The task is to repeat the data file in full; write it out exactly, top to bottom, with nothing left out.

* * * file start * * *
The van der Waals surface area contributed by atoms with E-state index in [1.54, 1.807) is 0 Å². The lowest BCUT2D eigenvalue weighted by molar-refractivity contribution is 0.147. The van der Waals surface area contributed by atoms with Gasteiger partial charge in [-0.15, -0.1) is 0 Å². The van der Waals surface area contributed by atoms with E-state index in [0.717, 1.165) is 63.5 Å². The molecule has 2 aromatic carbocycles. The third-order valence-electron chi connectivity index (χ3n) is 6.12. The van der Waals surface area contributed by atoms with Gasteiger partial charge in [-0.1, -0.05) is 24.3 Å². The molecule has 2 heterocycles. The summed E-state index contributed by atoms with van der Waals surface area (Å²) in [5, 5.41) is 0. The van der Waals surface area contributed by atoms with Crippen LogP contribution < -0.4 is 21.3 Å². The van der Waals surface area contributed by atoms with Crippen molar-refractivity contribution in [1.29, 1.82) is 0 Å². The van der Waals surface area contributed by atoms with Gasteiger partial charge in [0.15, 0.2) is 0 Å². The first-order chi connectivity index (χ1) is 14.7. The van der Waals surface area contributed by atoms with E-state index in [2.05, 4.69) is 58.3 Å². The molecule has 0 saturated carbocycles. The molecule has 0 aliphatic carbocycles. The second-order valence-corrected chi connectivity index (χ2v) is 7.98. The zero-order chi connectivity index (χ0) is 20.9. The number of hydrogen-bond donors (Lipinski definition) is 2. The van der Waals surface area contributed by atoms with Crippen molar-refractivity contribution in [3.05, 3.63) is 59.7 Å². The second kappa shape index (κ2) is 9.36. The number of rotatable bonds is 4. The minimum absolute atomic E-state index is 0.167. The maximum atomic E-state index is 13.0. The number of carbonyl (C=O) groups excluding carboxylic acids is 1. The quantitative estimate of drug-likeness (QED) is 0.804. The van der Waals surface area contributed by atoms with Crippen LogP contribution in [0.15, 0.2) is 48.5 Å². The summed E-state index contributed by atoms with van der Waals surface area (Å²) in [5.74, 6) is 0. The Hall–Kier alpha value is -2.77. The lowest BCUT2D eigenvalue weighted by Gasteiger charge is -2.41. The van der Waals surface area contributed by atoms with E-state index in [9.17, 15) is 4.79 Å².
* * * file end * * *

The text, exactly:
The van der Waals surface area contributed by atoms with E-state index in [1.54, 1.807) is 0 Å². The lowest BCUT2D eigenvalue weighted by molar-refractivity contribution is 0.147. The van der Waals surface area contributed by atoms with Gasteiger partial charge in [-0.15, -0.1) is 0 Å². The van der Waals surface area contributed by atoms with E-state index in [0.717, 1.165) is 63.5 Å². The molecule has 2 aromatic carbocycles. The third-order valence-electron chi connectivity index (χ3n) is 6.12. The van der Waals surface area contributed by atoms with Gasteiger partial charge in [-0.1, -0.05) is 24.3 Å². The molecule has 2 heterocycles. The summed E-state index contributed by atoms with van der Waals surface area (Å²) in [5, 5.41) is 0. The van der Waals surface area contributed by atoms with Crippen LogP contribution < -0.4 is 21.3 Å². The van der Waals surface area contributed by atoms with Crippen molar-refractivity contribution in [1.29, 1.82) is 0 Å². The van der Waals surface area contributed by atoms with Gasteiger partial charge in [0.15, 0.2) is 0 Å². The first-order chi connectivity index (χ1) is 14.7. The van der Waals surface area contributed by atoms with E-state index in [2.05, 4.69) is 58.3 Å². The molecule has 0 saturated carbocycles. The molecule has 0 aliphatic carbocycles. The second-order valence-corrected chi connectivity index (χ2v) is 7.98. The zero-order chi connectivity index (χ0) is 20.9. The number of hydrogen-bond donors (Lipinski definition) is 2. The van der Waals surface area contributed by atoms with Crippen molar-refractivity contribution in [3.05, 3.63) is 59.7 Å². The second kappa shape index (κ2) is 9.36. The number of rotatable bonds is 4. The minimum absolute atomic E-state index is 0.167. The maximum atomic E-state index is 13.0. The number of carbonyl (C=O) groups excluding carboxylic acids is 1. The quantitative estimate of drug-likeness (QED) is 0.804. The van der Waals surface area contributed by atoms with Crippen LogP contribution in [0.15, 0.2) is 48.5 Å². The summed E-state index contributed by atoms with van der Waals surface area (Å²) in [5.74, 6) is 0. The Hall–Kier alpha value is -2.77. The lowest BCUT2D eigenvalue weighted by Gasteiger charge is -2.41. The van der Waals surface area contributed by atoms with E-state index in [9.17, 15) is 4.79 Å².